|Home | About | Journals | Submit | Contact Us | Français|
Population dynamics of Aphelenchoides fragariae were assessed over three growing seasons and during overwintering for naturally-infected, container-grown lantana (Latana camara) plants in a North Carolina nursery. During the growing season, the foliar nematode population in symptomatic leaves peaked in July each year then remained above 100 nematodes/g fresh weight into late summer. Foliar nematodes were also detected in asymptomatic and abscised leaves. Results suggest that leaves infected with foliar nematodes first develop symptoms at populations of about 10 nematodes/g. Foliar nematodes were detected in symptomatic and asymptomatic plant leaves and in abscised leaves during overwintering in a polyhouse, but the number of infected plants was low. A steep disease gradient was found for infection of lantana plants by A. fragariae on a nursery pad with sprinkler irrigation. When the canopies of initially healthy plants were touching the canopies of an infected plants, 100% of the plants became infected within 11 wk, but only 5 to 10% became infected at a canopy distance of 30 cm. Overwintering of A. fragariae in infected plants and a steep disease gradient during the growing season suggests strict sanitation and an increase in plant spacing are needed to mitigate losses from this nematode pest.
Foliar nematodes, including Aphelenchoides fragariae, are frequently encountered and economically important pests in the ornamental industry causing damage on a broad range of landscape and nursery-grown herbaceous and woody perennials (LaMondia, 1999; Jagdale and Grewal, 2006; McCuiston et al., 2007). Foliar nematodes feed endoparasitically on the mesophyll and parenchyma tissues of leaves, resulting in chlorotic blotches or vein-delimited lesions that turn necrotic over time. Premature abscission of infected leaves has been observed for several woody perennials including Lantana camara and can render a plant unmarketable. Understanding the population dynamics and dispersal of foliar nematodes in ornamental crops in greenhouses and nurseries is important for developing integrated management practices because chemical controls are limited in availability and efficacy (LaMondia, 1999; Jagdale and Grewal, 2002; Warfield and Para, 2003; Warfield et al., 2004). Current cultural management recommendations include avoiding sprinkler irrigation, destroying infected plant material and sanitation (Daughtrey et al., 1995).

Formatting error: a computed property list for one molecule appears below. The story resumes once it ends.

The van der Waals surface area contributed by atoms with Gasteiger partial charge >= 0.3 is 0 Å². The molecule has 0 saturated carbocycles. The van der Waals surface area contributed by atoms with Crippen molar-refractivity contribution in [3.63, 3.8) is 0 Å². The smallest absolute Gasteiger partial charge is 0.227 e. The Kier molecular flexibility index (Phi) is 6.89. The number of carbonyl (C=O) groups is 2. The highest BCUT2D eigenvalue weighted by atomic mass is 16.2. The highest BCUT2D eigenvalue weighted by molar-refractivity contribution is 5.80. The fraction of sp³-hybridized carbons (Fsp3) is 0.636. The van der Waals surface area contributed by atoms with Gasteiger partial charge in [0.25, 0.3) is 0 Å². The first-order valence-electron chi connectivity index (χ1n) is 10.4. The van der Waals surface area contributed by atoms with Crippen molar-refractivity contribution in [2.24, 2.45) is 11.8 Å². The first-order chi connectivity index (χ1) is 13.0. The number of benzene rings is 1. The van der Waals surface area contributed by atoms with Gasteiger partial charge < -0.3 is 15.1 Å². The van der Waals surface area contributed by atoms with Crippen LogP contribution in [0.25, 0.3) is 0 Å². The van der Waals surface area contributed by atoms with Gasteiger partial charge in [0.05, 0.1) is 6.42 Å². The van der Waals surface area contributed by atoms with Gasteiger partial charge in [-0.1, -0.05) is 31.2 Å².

There are a limited number of studies on the effect of environmental variables on temporal population changes of A. fragariae. In Poland, populations of A. fragariae in strawberries increased in the late fall and early spring, during months when the air temperature was low and the relative humidity was high (Szczygiel and Hasior, 1971, 1972). In Japan, populations of A. fragariae in lilies increased during the rainy season (Yamada and Takakura, 1987). Jagdale and Grewal (2006) determined that foliar nematodes migrating on the outside of hosta leaves had a high survival rate at 100% relative humidity with less survival at lower relative humidity.
Limited research has been done on the spatial movement of Aphelenchoides in plant nurseries. Foliar nematodes spread to new leaves on a single plant, and from plant to plant, primarily by migrating through films of water over plant surfaces (Wallace, 1959). A. fragariae can spread to new plants when moisture is present and infected plant tissue, including leaves, plantlets, and the surfaces of seeds, come in contact with healthy tissue. In greenhouses and nurseries sprinkler irrigation and rainfall allow foliar nematodes to move by splash dispersal from plant to plant (Marlatt, 1970; Lehman, 1996). Hesling and Wallace (1961) observed that uninfected chrysanthemum plants growing in the same block as infected plants under sprinkler irrigation became infected with A. ritzemabosi after two months. Symptomatic leaves were observed in plants growing as far away as 76 cm from the original infection source; however, whether individual plant canopies were allowed to touch over the growing season was unclear (Hesling and Wallace, 1961). The lateral disease gradient for foliar nematode infection between plants in nursery crop production under sprinkler irrigation has not been determined.
The objectives of this research were 1) to determine the population dynamics of A. fragariae in foliage of lantana during the growing season in a commercial nursery and during overwintering in a polyhouse, and 2) to determine the disease gradient for healthy plants growing near an A. fragariae-infected plant in a nursery with sprinkler irrigation.